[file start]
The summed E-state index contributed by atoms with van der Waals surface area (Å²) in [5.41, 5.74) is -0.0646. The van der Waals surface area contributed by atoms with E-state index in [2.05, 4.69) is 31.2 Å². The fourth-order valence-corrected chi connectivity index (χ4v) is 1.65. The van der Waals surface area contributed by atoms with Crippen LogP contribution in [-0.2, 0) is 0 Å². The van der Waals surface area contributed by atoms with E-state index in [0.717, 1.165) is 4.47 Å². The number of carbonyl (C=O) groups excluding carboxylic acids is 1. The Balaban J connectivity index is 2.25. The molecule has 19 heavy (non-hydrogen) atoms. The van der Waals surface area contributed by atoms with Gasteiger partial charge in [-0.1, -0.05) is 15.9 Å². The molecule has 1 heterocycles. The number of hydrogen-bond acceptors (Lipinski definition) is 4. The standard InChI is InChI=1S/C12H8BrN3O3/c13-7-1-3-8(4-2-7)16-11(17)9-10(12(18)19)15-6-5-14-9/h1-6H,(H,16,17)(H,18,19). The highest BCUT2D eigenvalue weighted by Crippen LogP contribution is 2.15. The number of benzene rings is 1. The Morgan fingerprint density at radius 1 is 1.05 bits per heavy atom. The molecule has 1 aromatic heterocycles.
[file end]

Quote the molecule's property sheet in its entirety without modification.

The summed E-state index contributed by atoms with van der Waals surface area (Å²) in [5.41, 5.74) is -0.0646. The van der Waals surface area contributed by atoms with E-state index in [2.05, 4.69) is 31.2 Å². The fourth-order valence-corrected chi connectivity index (χ4v) is 1.65. The van der Waals surface area contributed by atoms with Crippen LogP contribution in [-0.2, 0) is 0 Å². The van der Waals surface area contributed by atoms with E-state index in [0.717, 1.165) is 4.47 Å². The number of carbonyl (C=O) groups excluding carboxylic acids is 1. The Balaban J connectivity index is 2.25. The molecule has 19 heavy (non-hydrogen) atoms. The van der Waals surface area contributed by atoms with Gasteiger partial charge in [-0.1, -0.05) is 15.9 Å². The molecule has 1 heterocycles. The number of hydrogen-bond acceptors (Lipinski definition) is 4. The standard InChI is InChI=1S/C12H8BrN3O3/c13-7-1-3-8(4-2-7)16-11(17)9-10(12(18)19)15-6-5-14-9/h1-6H,(H,16,17)(H,18,19). The highest BCUT2D eigenvalue weighted by Crippen LogP contribution is 2.15. The number of benzene rings is 1. The Morgan fingerprint density at radius 1 is 1.05 bits per heavy atom. The molecule has 1 aromatic heterocycles.